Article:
Ask Abby: embrace change and love yourself as the school year begins

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ABIGAIL PLUFF | OPINION COLUMNIST | apluff@butler.edu 

Full disclosure: I am not a licensed therapist. Honestly, I am not licensed in anything whatsoever. I’m just a gal with lots of opinions who enjoys giving unsolicited advice to almost anyone around me. So, if this is adverse advice, you can’t sue me or my place of work. Sorry!

“I hate making new friends, walking into classes, and meeting new professors. It’s not that I don’t like people, it’s that I get nervous they won’t like me. Is there anything I can do to stop feeling this way?” -Loyal Reader

Before I begin with ways to combat new situations, I should say that I experience this as well. The start of the new school year can be tough and overwhelming for everyone!

As possibly the most anxious person in the world, walking into a room of new people with new expectations makes me super sweaty, but there are some things that I do to help myself through these feelings that you may find helpful as well.

Take a moment to step back and think about what the people or things that you are anxious about bring into your life. While everyone has value in their own way, not everyone directly contributes to your life.

If someone doesn’t add joy or value to your life, why are you so worried about what they think about you?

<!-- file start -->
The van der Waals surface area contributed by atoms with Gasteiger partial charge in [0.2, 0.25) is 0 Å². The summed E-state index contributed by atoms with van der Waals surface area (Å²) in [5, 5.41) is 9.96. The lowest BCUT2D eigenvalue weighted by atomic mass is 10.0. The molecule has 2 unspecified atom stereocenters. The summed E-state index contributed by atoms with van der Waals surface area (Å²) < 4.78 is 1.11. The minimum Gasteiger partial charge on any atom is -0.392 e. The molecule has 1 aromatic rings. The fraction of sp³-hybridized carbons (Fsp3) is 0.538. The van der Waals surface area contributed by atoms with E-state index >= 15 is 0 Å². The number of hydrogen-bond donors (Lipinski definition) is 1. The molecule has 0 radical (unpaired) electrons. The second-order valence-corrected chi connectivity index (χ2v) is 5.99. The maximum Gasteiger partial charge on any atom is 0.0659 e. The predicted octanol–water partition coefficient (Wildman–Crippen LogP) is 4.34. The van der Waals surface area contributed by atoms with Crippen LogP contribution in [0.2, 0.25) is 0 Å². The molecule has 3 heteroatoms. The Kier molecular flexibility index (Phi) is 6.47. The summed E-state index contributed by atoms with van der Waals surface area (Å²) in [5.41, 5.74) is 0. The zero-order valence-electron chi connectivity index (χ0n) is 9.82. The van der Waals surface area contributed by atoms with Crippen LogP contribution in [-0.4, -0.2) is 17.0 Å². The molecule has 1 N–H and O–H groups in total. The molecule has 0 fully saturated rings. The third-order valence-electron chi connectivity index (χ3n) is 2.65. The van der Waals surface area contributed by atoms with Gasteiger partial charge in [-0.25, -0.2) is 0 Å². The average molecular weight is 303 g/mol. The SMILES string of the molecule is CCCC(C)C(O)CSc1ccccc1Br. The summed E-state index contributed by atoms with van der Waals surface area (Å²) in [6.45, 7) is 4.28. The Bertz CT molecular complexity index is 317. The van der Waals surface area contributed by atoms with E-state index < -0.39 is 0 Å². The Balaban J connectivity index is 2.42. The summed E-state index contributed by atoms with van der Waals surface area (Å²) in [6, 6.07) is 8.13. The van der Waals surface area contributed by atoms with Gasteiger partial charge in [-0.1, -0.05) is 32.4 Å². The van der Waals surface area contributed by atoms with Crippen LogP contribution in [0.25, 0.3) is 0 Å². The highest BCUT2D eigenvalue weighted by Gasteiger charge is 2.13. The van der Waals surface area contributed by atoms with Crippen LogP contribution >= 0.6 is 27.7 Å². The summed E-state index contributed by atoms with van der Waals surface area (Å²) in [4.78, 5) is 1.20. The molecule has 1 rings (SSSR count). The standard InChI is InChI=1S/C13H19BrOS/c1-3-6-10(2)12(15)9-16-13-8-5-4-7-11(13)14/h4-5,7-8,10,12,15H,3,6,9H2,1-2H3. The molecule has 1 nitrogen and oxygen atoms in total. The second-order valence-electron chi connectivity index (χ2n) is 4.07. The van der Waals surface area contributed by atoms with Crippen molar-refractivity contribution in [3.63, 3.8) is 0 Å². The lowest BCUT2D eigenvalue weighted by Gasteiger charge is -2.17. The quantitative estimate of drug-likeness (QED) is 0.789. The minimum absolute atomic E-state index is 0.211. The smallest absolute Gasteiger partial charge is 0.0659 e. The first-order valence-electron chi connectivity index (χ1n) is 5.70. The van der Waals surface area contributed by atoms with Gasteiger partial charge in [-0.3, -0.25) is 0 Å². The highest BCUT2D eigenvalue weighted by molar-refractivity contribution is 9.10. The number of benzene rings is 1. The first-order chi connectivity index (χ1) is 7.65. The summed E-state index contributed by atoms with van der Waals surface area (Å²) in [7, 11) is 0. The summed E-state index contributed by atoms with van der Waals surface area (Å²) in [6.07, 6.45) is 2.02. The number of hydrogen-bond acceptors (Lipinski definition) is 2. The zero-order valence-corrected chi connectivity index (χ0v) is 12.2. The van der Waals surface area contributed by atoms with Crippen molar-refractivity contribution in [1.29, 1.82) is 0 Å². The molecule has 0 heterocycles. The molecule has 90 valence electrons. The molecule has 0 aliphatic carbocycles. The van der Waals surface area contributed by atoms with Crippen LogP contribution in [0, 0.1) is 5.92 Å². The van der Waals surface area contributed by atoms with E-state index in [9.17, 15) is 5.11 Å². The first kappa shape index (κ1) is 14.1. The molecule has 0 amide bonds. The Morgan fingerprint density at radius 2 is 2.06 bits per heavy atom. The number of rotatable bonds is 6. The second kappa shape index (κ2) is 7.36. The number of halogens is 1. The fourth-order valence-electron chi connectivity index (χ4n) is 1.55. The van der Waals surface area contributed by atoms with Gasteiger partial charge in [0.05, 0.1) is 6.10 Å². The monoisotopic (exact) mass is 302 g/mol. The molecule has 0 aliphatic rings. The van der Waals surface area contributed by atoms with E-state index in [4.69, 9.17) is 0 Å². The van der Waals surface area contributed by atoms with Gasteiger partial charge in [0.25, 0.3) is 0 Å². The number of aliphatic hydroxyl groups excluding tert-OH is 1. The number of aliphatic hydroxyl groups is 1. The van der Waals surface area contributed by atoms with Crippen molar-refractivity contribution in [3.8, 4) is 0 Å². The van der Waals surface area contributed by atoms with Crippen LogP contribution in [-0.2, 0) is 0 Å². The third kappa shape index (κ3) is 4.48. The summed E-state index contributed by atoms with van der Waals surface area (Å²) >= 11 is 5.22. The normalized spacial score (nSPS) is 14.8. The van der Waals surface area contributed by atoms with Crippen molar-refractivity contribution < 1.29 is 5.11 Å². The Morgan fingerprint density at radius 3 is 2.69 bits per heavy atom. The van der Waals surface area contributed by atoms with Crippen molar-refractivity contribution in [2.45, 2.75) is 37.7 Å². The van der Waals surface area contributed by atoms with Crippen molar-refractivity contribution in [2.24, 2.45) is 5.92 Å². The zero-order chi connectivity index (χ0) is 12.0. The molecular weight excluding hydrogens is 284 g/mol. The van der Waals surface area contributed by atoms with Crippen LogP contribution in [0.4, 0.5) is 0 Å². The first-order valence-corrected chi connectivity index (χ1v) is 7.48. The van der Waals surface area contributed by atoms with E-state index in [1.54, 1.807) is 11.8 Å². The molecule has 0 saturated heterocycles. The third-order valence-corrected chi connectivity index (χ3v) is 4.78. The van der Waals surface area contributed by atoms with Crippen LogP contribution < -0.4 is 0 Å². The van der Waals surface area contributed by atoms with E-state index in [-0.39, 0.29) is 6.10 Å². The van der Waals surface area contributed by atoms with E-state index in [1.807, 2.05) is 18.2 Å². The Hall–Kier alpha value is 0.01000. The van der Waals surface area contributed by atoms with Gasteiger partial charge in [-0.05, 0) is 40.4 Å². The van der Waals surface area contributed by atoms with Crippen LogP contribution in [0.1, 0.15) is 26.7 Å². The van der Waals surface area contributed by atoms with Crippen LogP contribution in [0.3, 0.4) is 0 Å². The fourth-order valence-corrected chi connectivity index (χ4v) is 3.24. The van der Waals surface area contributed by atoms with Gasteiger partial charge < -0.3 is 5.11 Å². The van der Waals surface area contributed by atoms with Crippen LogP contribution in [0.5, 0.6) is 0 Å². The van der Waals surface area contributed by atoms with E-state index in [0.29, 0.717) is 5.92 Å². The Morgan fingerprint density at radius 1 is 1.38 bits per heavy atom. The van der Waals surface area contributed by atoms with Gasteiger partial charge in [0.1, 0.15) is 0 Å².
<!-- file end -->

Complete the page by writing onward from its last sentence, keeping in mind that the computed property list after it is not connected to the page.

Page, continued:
Along these same lines, I think it’s important to think about how much attention you’re paying to the way other people are acting. Often, you’re so worried about what people think about you that you don’t even notice the people themselves.

Even if you are noticing the way others behave, rarely do you criticize them in your head. Here’s a tip: everyone else is doing the exact same thing as you. Everyone is so focused on their own impression that no one is picking yours apart. Stop criticizing yourself before anyone else has a chance to.

Before you worry about what other people think about you, first think about this: do you love you? If not, maybe you need to do some work. If you do, then no one else’s opinion matters. You’re the only one that has to live with you one hundred percent of the time.

When you love yourself, then you can embrace the realest, most authentic version of yourself. That version of you will make real, authentic friends with whom you can build real, authentic — read: healthy  — relationships.

Relationships where you don’t have to filter yourself last longer, are more fulfilling and energize rather than exhaust. In summary: fake you equals fake friendship which equals an unfulfilled, eventually more lonely and unhappy, you.

It’s natural to be nervous and worry about whether you’re likeable. It’s natural to be a little unsure and to maybe not have as much confidence as you would like. However, fostering the most authentic, confident version of you will get easier the more you practice.

Future you will thank you.

You are valuable, valid and loved,

Abby

 

If you have a question that you’d like to see discussed in Ask Abby, feel free to contact me via email, carrier pigeon or telepathy. 

 

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